DP742 Why Exchange Rate Bands? Monetary Independence in Spite of Fixed Exchange Rates
|Author(s):||Lars E.O. Svensson|
|Publication Date:||December 1992|
|Keyword(s):||Interest Rates, Mean Reversion, Monetary Policy, Target Zones|
|JEL(s):||F31, F33, F41, F42|
|Programme Areas:||International Macroeconomics|
|Link to this Page:||cepr.org/active/publications/discussion_papers/dp.php?dpno=742|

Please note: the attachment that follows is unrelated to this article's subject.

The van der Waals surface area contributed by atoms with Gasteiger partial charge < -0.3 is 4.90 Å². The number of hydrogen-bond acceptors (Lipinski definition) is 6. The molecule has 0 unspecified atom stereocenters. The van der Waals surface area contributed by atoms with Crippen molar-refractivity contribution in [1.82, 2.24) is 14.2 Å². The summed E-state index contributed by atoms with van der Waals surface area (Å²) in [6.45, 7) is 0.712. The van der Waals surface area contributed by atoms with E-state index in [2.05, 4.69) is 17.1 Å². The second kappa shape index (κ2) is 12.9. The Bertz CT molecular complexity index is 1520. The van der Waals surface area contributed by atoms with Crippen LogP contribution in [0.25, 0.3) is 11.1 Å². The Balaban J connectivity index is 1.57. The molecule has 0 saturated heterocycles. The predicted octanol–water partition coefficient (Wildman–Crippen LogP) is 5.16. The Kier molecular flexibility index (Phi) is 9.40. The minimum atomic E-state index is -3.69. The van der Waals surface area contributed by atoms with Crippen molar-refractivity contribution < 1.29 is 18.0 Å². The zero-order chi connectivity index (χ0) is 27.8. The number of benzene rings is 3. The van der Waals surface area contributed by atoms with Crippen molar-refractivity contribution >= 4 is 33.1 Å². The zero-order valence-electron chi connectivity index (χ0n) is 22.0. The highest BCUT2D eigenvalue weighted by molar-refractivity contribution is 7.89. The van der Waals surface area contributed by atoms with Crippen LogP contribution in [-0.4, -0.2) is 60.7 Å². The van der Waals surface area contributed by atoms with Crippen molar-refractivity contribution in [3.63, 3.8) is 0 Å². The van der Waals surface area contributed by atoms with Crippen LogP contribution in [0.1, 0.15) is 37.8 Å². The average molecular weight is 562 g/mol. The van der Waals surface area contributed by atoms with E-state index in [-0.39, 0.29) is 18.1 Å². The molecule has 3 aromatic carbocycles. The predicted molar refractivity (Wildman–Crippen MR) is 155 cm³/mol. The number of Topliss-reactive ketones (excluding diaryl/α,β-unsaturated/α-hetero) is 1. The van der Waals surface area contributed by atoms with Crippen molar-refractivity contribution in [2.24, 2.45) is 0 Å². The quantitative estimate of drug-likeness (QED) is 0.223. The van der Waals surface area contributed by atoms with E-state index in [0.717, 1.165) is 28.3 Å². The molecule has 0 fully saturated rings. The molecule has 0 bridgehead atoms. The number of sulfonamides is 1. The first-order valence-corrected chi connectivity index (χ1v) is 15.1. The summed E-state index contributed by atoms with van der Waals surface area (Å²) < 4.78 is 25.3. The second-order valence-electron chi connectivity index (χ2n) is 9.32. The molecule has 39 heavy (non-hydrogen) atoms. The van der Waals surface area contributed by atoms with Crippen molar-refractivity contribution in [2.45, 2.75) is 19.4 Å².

The paper argues that real world fixed exchange rate regimes usually have finite bands instead of completely fixed exchange rates between realignments because exchange rate bands, contrary to the textbook result, give central banks some monetary independence even with free international capital mobility. The nature and amount of monetary independence is specified, informally and in a formal model, and quantified with Swedish krona data. The amount of monetary independence thus achieved appears sizeable. For instance, an increase in the Swedish krona band from zero to about +2% may reduce the krona interest rate's standard deviation by about 1/2.